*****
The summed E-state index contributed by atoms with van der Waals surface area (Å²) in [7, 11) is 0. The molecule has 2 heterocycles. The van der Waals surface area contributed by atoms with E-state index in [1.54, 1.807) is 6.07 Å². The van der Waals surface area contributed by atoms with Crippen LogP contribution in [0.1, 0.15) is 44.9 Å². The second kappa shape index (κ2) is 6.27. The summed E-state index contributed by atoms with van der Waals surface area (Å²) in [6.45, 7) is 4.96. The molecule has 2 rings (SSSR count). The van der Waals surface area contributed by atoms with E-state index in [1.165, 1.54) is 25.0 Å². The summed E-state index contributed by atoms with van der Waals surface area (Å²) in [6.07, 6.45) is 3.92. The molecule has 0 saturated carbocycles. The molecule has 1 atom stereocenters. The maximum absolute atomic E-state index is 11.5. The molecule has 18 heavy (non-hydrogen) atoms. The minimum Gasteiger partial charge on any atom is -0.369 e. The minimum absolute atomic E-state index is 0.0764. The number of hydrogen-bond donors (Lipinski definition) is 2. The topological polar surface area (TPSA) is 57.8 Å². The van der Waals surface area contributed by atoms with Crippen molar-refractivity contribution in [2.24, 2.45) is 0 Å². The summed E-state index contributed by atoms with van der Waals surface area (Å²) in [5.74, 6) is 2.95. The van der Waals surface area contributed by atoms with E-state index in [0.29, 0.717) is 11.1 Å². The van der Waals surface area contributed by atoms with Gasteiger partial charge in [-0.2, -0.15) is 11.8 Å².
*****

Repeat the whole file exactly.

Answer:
The summed E-state index contributed by atoms with van der Waals surface area (Å²) in [7, 11) is 0. The molecule has 2 heterocycles. The van der Waals surface area contributed by atoms with E-state index in [1.54, 1.807) is 6.07 Å². The van der Waals surface area contributed by atoms with Crippen LogP contribution in [0.1, 0.15) is 44.9 Å². The second kappa shape index (κ2) is 6.27. The summed E-state index contributed by atoms with van der Waals surface area (Å²) in [6.45, 7) is 4.96. The molecule has 2 rings (SSSR count). The van der Waals surface area contributed by atoms with E-state index in [1.165, 1.54) is 25.0 Å². The summed E-state index contributed by atoms with van der Waals surface area (Å²) in [6.07, 6.45) is 3.92. The molecule has 0 saturated carbocycles. The molecule has 1 atom stereocenters. The maximum absolute atomic E-state index is 11.5. The molecule has 18 heavy (non-hydrogen) atoms. The minimum Gasteiger partial charge on any atom is -0.369 e. The minimum absolute atomic E-state index is 0.0764. The number of hydrogen-bond donors (Lipinski definition) is 2. The topological polar surface area (TPSA) is 57.8 Å². The van der Waals surface area contributed by atoms with Crippen molar-refractivity contribution in [2.24, 2.45) is 0 Å². The summed E-state index contributed by atoms with van der Waals surface area (Å²) in [5.74, 6) is 2.95. The van der Waals surface area contributed by atoms with E-state index in [0.29, 0.717) is 11.1 Å². The van der Waals surface area contributed by atoms with Gasteiger partial charge in [-0.2, -0.15) is 11.8 Å².